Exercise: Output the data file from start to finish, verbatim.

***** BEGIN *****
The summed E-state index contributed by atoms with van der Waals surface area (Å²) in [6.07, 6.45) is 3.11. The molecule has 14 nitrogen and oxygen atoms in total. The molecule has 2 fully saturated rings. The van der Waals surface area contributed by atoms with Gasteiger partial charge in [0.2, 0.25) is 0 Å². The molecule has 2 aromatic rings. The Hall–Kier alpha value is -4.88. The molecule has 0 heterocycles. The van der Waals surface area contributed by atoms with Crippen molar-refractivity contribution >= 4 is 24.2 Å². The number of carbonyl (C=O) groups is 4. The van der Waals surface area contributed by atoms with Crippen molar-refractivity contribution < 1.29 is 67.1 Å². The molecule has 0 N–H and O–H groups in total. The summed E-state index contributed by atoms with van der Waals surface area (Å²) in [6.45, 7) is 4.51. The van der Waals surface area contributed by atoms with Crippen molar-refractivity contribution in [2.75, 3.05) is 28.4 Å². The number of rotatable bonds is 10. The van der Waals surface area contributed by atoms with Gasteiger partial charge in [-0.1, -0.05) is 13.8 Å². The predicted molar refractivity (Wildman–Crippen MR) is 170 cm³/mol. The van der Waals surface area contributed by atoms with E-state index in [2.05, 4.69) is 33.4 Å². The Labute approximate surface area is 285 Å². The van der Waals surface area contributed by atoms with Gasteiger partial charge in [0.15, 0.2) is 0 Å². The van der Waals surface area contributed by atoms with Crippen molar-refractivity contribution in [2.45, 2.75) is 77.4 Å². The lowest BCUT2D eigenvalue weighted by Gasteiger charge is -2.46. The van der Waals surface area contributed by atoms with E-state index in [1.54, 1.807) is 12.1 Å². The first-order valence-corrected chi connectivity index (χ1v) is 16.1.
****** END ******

The summed E-state index contributed by atoms with van der Waals surface area (Å²) in [6.07, 6.45) is 3.11. The molecule has 14 nitrogen and oxygen atoms in total. The molecule has 2 fully saturated rings. The van der Waals surface area contributed by atoms with Gasteiger partial charge in [0.2, 0.25) is 0 Å². The molecule has 2 aromatic rings. The Hall–Kier alpha value is -4.88. The molecule has 0 heterocycles. The van der Waals surface area contributed by atoms with Crippen molar-refractivity contribution >= 4 is 24.2 Å². The number of carbonyl (C=O) groups is 4. The van der Waals surface area contributed by atoms with Crippen molar-refractivity contribution < 1.29 is 67.1 Å². The molecule has 0 N–H and O–H groups in total. The summed E-state index contributed by atoms with van der Waals surface area (Å²) in [6.45, 7) is 4.51. The van der Waals surface area contributed by atoms with Crippen molar-refractivity contribution in [2.75, 3.05) is 28.4 Å². The number of rotatable bonds is 10. The van der Waals surface area contributed by atoms with Gasteiger partial charge in [-0.1, -0.05) is 13.8 Å². The predicted molar refractivity (Wildman–Crippen MR) is 170 cm³/mol. The van der Waals surface area contributed by atoms with E-state index in [2.05, 4.69) is 33.4 Å². The Labute approximate surface area is 285 Å². The van der Waals surface area contributed by atoms with Gasteiger partial charge in [0.15, 0.2) is 0 Å². The van der Waals surface area contributed by atoms with Crippen molar-refractivity contribution in [2.45, 2.75) is 77.4 Å². The lowest BCUT2D eigenvalue weighted by Gasteiger charge is -2.46. The van der Waals surface area contributed by atoms with E-state index in [1.54, 1.807) is 12.1 Å². The first-order valence-corrected chi connectivity index (χ1v) is 16.1.